nick - quick and dirty mockups of both hands... the scan and yours in motion. i think i like the scanned one better...
That's very clever! Settles it for me, as long as Peter hasn't started.
It only cost £20 for the laser cut, but it can take ten hours to finish it by hand.
glad i could help... i spend so much time in photoshop it's kind of second nature.
the new hand was a little trickier because there was less contrast between source and background and i had to hand-erase the cut-outs.
keep us posted.
I have asked the chap who is doing it if he has started work, I don't think he has.
I will send the scan to the laser cutter and see how he gets on with it. He has to had finish the scan to make it suitable when converted into a file for the laser cutter.
A couple of very clever people in their fields is what it takes to make a faithful repro hand. That and a load of dosh, I'd rather pay to have another blank made and get it right if I can.
I'm really keen on getting this clock done, it has a passing strike on the half hour and I'm hoping if it has a quiet tick to make it the hall clock, subject to negotiation
Work has started on Mr Speakman, but unfortunately it doesn't look great at the moment. Very poor condition and much messed with.
Has been running on month going weights which hasn't helped. The passing half hour is clearly a later addition, possibly a Dutch addition.
This one is slowly getting there. Found a clock with a hand made by the same hand maker and having one of those laser cut. The brass cased weights that came with the clock must be for a month going clock, so they won't be used. Far too heavy. The passing strike seems to be a later addition, though quite a long time ago. Perhaps that was added in the Nederlands.
It's this sort of work I love to see done,
Looks superb. Definitely a quality clock from a quality maker!
I think it is going to be rather special when complete. The plan is that it will take over the role of being the only striking clock in the house with its passing strike on the half hour too. The John Mercer in the hall will get a well earned rest. That one has been running most of its 290 year life.
I'm told this has a really quiet tick so that will be popular.
Saw it today, still awaiting the hour hand from the laser cutter so it has come to a standstill for the mo though it was running. It has a really quiet tick, and apparently a quiet strike and passing strike, so that is going to be popular!
Once cleaned a mistake by the maker was found, too late to send it back. I don't have a new pic but if you look carefully at the bottom pillar in this one, it is missing a fin!
Given he died 300 years ago your chances of a refund are at best limited....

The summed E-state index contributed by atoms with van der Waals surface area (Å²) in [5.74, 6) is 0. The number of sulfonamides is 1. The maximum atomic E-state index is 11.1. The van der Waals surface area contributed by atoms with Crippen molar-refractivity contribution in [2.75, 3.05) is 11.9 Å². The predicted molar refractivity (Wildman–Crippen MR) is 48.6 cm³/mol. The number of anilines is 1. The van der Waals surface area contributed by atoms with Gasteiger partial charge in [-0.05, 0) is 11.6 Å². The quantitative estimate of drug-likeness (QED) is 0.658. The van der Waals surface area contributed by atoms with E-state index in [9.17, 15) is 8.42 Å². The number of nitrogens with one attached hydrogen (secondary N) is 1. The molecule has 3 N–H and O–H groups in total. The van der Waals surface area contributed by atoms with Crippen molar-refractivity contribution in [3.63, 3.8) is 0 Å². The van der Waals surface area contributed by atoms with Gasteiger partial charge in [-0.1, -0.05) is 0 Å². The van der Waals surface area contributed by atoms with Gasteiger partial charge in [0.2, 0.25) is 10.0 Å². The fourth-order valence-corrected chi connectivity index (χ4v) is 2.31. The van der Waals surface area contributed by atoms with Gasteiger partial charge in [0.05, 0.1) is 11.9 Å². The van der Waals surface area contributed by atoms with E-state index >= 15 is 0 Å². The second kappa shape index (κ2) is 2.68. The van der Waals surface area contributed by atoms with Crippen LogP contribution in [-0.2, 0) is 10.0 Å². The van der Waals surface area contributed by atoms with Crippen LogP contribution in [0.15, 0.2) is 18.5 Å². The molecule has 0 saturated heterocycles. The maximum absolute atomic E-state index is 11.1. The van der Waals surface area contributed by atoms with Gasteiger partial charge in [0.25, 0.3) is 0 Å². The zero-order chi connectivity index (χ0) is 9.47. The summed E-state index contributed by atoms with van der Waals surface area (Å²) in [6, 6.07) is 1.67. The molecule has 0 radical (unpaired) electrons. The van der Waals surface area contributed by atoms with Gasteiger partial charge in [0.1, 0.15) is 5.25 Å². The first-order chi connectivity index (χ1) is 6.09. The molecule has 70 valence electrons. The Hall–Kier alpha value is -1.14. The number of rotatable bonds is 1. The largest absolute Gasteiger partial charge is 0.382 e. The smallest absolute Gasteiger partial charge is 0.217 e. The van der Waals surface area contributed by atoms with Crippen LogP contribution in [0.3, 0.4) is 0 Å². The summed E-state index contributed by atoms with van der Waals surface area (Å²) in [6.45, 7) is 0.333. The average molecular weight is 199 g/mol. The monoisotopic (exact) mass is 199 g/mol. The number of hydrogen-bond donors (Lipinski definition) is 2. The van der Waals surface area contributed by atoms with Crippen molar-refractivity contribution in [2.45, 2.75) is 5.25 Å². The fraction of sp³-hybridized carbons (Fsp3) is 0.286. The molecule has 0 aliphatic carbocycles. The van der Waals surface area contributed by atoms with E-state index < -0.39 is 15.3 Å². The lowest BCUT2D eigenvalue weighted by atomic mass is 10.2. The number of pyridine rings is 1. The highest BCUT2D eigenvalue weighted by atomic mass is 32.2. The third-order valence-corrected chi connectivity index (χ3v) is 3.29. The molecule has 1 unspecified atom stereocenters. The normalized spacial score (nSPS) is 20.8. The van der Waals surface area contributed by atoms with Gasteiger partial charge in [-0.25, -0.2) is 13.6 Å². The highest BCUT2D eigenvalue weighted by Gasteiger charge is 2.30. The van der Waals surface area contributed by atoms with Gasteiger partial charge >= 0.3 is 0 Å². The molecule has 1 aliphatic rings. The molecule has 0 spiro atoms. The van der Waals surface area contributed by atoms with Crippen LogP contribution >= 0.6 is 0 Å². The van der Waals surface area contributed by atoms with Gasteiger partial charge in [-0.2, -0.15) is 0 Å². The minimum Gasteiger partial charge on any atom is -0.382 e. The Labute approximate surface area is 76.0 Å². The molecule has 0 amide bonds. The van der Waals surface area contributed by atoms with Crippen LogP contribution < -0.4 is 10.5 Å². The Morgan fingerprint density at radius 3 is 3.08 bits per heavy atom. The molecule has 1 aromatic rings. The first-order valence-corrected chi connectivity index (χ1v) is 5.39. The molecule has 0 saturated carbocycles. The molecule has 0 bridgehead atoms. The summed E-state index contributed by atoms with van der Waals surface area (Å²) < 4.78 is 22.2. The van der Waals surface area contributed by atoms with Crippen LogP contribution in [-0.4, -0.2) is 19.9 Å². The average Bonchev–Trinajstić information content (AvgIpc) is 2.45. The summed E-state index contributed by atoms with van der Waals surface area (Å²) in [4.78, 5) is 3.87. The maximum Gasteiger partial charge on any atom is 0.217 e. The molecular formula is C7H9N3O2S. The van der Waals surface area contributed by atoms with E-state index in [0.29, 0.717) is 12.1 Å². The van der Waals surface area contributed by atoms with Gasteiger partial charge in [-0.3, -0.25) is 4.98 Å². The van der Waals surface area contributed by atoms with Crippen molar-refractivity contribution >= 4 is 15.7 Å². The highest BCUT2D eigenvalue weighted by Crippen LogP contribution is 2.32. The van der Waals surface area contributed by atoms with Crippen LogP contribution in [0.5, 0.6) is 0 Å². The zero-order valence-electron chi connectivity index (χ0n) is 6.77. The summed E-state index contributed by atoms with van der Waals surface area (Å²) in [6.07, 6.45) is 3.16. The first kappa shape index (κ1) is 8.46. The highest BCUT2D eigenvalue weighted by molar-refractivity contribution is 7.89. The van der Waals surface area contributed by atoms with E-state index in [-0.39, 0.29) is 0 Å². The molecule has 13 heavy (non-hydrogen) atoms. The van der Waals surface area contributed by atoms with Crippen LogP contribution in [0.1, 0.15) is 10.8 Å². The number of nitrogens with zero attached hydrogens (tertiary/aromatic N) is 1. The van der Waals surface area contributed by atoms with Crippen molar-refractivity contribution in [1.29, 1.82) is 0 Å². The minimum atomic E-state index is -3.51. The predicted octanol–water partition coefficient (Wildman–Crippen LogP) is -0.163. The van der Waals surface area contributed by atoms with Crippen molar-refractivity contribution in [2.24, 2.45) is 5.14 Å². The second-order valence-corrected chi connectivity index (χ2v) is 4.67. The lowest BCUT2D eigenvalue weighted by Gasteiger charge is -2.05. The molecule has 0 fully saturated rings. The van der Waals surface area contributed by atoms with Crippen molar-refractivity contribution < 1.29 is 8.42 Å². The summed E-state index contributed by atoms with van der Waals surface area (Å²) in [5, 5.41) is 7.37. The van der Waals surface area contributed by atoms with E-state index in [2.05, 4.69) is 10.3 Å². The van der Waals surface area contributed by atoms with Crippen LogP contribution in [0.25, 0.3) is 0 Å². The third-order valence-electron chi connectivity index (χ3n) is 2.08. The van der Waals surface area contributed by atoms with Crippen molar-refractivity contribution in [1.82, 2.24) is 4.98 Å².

Picked up the hour hand today. £24 to get to this, quite a way to go but a huge saving on doing it all by hand!
Likely limited to materials, excluding labor. So, just a few milligrams of brass...
I doubt they did it to save on brass!
Movement is finished I'm told and runs beautifully on 11.5 pounds, just had some brass cased weights delivered a bit more than those, another set coming tomorrow.
Hand going to the restorer next week. Here is a pic of the dial waiting for it.
Oh WOW WOW WOW!
That is special.
Thats a very nice crisp looking dial, Looooove it!
It's an age since you paid for that clock Peter!
Nearly ready to come home
some nice work on that hand as well apart that is from just the polishing and blueing
The laser cut is just the blank, has to be carved, fettled, tapered, polished, and blued. The laser cutter got it as thin in section as he dared without burning through (he made a previous two that were burned through as he adjusted settings to get this one.)
The hand came out beautiful!
The whole team did well didn't they? Graphic designer, laser cutting company, and clock restorer.
Woow, that looks awesome. I think if Speakman could see this, he would congratulate you (as I do as well)
I try to do something the clock deserves, though I can't take the credit.
That's like the conductor not taking a bow. It looks great.
I really appreciate seeing the work involved in the hand since I just finished a very simple one. Thanks.
Just over two years from auction to fully restored in associated but contemporary restored case. Loving the passing strike on the half hour, bit fiddly getting both hammers to strike the bell correctly.
This has such a quiet tick I thought it had stopped! Does show my Knibb has a really loud tick though, now sounds like there is only one clock in the house running. (there are three)
Nick, looks awesome, a real fine clock. This one has found a good home I also noted early 8 day London longcase clocks don't make a lot of ticking noise.
It may be down to the restorer, though my Fennel is just as quiet. I have reduced the weight in the Knibb to quieten it down a bit too.